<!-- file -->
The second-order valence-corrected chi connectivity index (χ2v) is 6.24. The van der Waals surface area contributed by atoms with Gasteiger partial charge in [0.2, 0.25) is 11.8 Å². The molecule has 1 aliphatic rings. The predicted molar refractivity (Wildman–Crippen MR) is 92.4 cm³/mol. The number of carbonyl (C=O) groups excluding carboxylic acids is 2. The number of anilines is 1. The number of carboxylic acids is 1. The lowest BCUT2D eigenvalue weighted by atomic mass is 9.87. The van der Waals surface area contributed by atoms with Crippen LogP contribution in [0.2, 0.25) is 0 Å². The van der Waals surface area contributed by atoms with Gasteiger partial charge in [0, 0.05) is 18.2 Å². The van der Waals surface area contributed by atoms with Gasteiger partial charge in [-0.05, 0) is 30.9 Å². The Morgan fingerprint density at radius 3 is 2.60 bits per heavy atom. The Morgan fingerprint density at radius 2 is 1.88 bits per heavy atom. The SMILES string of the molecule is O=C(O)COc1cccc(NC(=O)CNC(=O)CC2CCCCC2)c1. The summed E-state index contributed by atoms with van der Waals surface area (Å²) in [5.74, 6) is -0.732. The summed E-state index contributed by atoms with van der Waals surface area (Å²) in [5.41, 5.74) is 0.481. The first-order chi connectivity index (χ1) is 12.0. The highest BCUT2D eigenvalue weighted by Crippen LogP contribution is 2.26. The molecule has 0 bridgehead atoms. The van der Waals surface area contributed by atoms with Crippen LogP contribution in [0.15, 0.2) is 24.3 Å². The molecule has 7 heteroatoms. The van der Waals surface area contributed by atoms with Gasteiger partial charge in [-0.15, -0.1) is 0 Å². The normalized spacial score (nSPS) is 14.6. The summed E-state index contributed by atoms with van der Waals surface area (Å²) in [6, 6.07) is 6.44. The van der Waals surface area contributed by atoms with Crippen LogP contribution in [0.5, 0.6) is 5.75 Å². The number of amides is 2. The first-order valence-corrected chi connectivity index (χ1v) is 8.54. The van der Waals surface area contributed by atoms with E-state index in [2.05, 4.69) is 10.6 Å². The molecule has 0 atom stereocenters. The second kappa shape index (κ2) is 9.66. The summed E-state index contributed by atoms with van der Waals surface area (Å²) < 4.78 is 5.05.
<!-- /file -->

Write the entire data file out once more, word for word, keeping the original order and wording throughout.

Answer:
The second-order valence-corrected chi connectivity index (χ2v) is 6.24. The van der Waals surface area contributed by atoms with Gasteiger partial charge in [0.2, 0.25) is 11.8 Å². The molecule has 1 aliphatic rings. The predicted molar refractivity (Wildman–Crippen MR) is 92.4 cm³/mol. The number of carbonyl (C=O) groups excluding carboxylic acids is 2. The number of anilines is 1. The number of carboxylic acids is 1. The lowest BCUT2D eigenvalue weighted by atomic mass is 9.87. The van der Waals surface area contributed by atoms with Crippen LogP contribution in [0.2, 0.25) is 0 Å². The van der Waals surface area contributed by atoms with Gasteiger partial charge in [0, 0.05) is 18.2 Å². The van der Waals surface area contributed by atoms with Gasteiger partial charge in [-0.05, 0) is 30.9 Å². The Morgan fingerprint density at radius 3 is 2.60 bits per heavy atom. The Morgan fingerprint density at radius 2 is 1.88 bits per heavy atom. The SMILES string of the molecule is O=C(O)COc1cccc(NC(=O)CNC(=O)CC2CCCCC2)c1. The summed E-state index contributed by atoms with van der Waals surface area (Å²) in [5.74, 6) is -0.732. The summed E-state index contributed by atoms with van der Waals surface area (Å²) in [5.41, 5.74) is 0.481. The first-order chi connectivity index (χ1) is 12.0. The highest BCUT2D eigenvalue weighted by Crippen LogP contribution is 2.26. The molecule has 0 bridgehead atoms. The van der Waals surface area contributed by atoms with Crippen LogP contribution in [0.15, 0.2) is 24.3 Å². The molecule has 7 heteroatoms. The van der Waals surface area contributed by atoms with Gasteiger partial charge in [-0.15, -0.1) is 0 Å². The normalized spacial score (nSPS) is 14.6. The summed E-state index contributed by atoms with van der Waals surface area (Å²) in [6, 6.07) is 6.44. The van der Waals surface area contributed by atoms with Crippen LogP contribution in [0.5, 0.6) is 5.75 Å². The number of amides is 2. The first-order valence-corrected chi connectivity index (χ1v) is 8.54. The van der Waals surface area contributed by atoms with E-state index in [2.05, 4.69) is 10.6 Å². The molecule has 0 atom stereocenters. The second kappa shape index (κ2) is 9.66. The summed E-state index contributed by atoms with van der Waals surface area (Å²) < 4.78 is 5.05.